“The classic political gulag still exists, but increasingly labor camps are used to extract bribes,” Noland said. “My impression is that bribery and extortion have become very important to the livelihoods of local government officials.” [Washington Post, Blaine Harden]
That report is available here. It describes a system in which members of the security services use widespread fear of the camps to shake down citizens who depend on illegal markets to provide for their families now that the state has ceased to provide for them. Although the regime continues to try to stamp out private markets, those markets now provide most of the calories that sustain the lives of the people and prevent the return of famine. The state uses the camp system to terrorize its subjects and hold the command economy together:
The system snares economic criminals for brief terms in makeshift labor camps where inmates often witness executions and deaths from torture and starvation, according to the report.
“People witness truly horrible things and are soon released back into the population,” Noland said in an interview here.
Revolving-door incarceration has spread fear of what goes on inside the camps, he said, creating “tremendous incentives for people to pay bribes to avoid them.” [….]
The changing penal system appears to be successful in keeping the lid on any significant domestic opposition to Kim Jong Il and his government, the report found, even though market activity has sharply increased the access that ordinary North Koreans have to foreign media.
Inside North Korea, a majority of people do not dare complain or joke about the government, the survey found. It also found that fear was especially acute when it came to discussing their “Dear Leader,” as Kim is known. Only 8 percent of the refugees said that people spoke freely about him.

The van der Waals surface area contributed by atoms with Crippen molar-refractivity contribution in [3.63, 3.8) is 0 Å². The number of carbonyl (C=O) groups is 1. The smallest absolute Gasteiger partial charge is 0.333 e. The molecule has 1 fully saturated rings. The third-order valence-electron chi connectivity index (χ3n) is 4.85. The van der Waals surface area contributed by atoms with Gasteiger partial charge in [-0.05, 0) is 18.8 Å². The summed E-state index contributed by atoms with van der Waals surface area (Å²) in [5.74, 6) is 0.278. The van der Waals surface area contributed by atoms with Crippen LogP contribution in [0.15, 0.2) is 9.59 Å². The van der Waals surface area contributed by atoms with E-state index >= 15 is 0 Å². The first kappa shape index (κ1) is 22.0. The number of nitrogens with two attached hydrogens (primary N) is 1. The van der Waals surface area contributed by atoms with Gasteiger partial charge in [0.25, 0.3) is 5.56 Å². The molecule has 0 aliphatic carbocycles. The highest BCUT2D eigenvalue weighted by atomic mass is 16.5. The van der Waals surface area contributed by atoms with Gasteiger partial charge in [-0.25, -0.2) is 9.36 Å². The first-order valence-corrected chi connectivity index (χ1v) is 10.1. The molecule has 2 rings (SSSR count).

The East-West Center report concludes that the fear of the camps works. The North Koreans surveyed no longer believed the regime’s arguments that external security threats made it necessary for them to starve and suffer, yet the regime has managed to maintain “a highly atomized society in which barriers to collective action are profound.” The survey also found that North Korea’s detailed system of political loyalty classifications is linked to the the camp system. Broadly, the regime classifies North Koreans as “core,” “wavering,” or “hostile” citizens. The targets of the arbitrary extortion described in these new reports tend to be members of the latter classifications, most likely because the state discriminates against them in its allocation of food rations and gives them no alternative but to depend on markets.
These local detention centers are often difficult to identify in satellite imagery. From above, they may not have distinctive characteristics. This is one of them, the Sinuiju Detention Center:
How I Identified the Camps in Satellite Imagery
I located some of these sites on Google Earth using the coordinates supplied in David Hawk’s “The Hidden Gulag,” published by the U.S. Committee for Human Rights in North Korea. I located other camps simply by scouring Google Earth for distinctive characteristics and confirming the locations with information provided by from friends, contacts, and the internet. More recently, I have begun working with human rights organizations that have researchers in Seoul who can interview North Korean witnesses and confirm the site locations. That process is still ongoing.
The boundaries of North Korean concentration camps are identifiable through distinctive characteristics they share. In most cases, it is possible to identify the general area where they are sited from the accounts of witnesses, particularly from those who authenticated the sites in David Hawk’s previously published images. A careful observer of the clear imagery of Camp 22, for example, can easily learn those general characteristics. My examinations of Camp 22 familiarized me with the layout of a typical camp and its fence lines, which are their most distinctive feature from above.